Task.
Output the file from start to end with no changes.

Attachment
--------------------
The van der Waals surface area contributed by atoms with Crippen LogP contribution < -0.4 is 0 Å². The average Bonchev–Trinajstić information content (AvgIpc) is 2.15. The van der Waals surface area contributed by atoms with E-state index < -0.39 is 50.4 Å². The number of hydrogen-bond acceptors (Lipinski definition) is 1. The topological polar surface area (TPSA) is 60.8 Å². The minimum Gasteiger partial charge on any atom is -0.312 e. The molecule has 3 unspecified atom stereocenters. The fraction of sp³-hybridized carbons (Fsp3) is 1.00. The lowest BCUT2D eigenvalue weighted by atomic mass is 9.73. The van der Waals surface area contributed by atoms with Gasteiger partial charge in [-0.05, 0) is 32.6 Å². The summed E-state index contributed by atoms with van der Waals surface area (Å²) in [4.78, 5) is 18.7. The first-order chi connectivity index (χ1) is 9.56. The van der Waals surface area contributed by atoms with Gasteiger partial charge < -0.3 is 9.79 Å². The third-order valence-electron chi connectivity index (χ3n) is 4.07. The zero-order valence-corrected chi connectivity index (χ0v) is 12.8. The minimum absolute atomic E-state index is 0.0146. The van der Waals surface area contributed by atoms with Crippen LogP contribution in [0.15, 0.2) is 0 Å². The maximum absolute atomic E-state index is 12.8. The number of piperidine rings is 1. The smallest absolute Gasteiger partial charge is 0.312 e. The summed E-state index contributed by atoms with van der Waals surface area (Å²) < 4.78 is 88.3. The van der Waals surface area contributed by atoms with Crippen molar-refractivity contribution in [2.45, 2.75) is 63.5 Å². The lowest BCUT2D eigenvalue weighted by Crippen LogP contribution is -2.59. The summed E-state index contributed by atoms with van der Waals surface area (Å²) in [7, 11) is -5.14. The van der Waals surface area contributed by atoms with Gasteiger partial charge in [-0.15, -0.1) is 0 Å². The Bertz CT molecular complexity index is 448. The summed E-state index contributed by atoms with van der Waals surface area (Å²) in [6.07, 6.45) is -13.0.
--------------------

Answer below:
The van der Waals surface area contributed by atoms with Crippen LogP contribution < -0.4 is 0 Å². The average Bonchev–Trinajstić information content (AvgIpc) is 2.15. The van der Waals surface area contributed by atoms with E-state index < -0.39 is 50.4 Å². The number of hydrogen-bond acceptors (Lipinski definition) is 1. The topological polar surface area (TPSA) is 60.8 Å². The minimum Gasteiger partial charge on any atom is -0.312 e. The molecule has 3 unspecified atom stereocenters. The fraction of sp³-hybridized carbons (Fsp3) is 1.00. The lowest BCUT2D eigenvalue weighted by atomic mass is 9.73. The van der Waals surface area contributed by atoms with Gasteiger partial charge in [-0.05, 0) is 32.6 Å². The summed E-state index contributed by atoms with van der Waals surface area (Å²) in [4.78, 5) is 18.7. The first-order chi connectivity index (χ1) is 9.56. The van der Waals surface area contributed by atoms with Gasteiger partial charge < -0.3 is 9.79 Å². The third-order valence-electron chi connectivity index (χ3n) is 4.07. The zero-order valence-corrected chi connectivity index (χ0v) is 12.8. The minimum absolute atomic E-state index is 0.0146. The van der Waals surface area contributed by atoms with Crippen LogP contribution in [0.15, 0.2) is 0 Å². The maximum absolute atomic E-state index is 12.8. The number of piperidine rings is 1. The smallest absolute Gasteiger partial charge is 0.312 e. The summed E-state index contributed by atoms with van der Waals surface area (Å²) < 4.78 is 88.3. The van der Waals surface area contributed by atoms with Crippen molar-refractivity contribution in [2.45, 2.75) is 63.5 Å². The lowest BCUT2D eigenvalue weighted by Crippen LogP contribution is -2.59. The summed E-state index contributed by atoms with van der Waals surface area (Å²) in [7, 11) is -5.14. The van der Waals surface area contributed by atoms with Gasteiger partial charge in [-0.15, -0.1) is 0 Å². The Bertz CT molecular complexity index is 448. The summed E-state index contributed by atoms with van der Waals surface area (Å²) in [6.07, 6.45) is -13.0.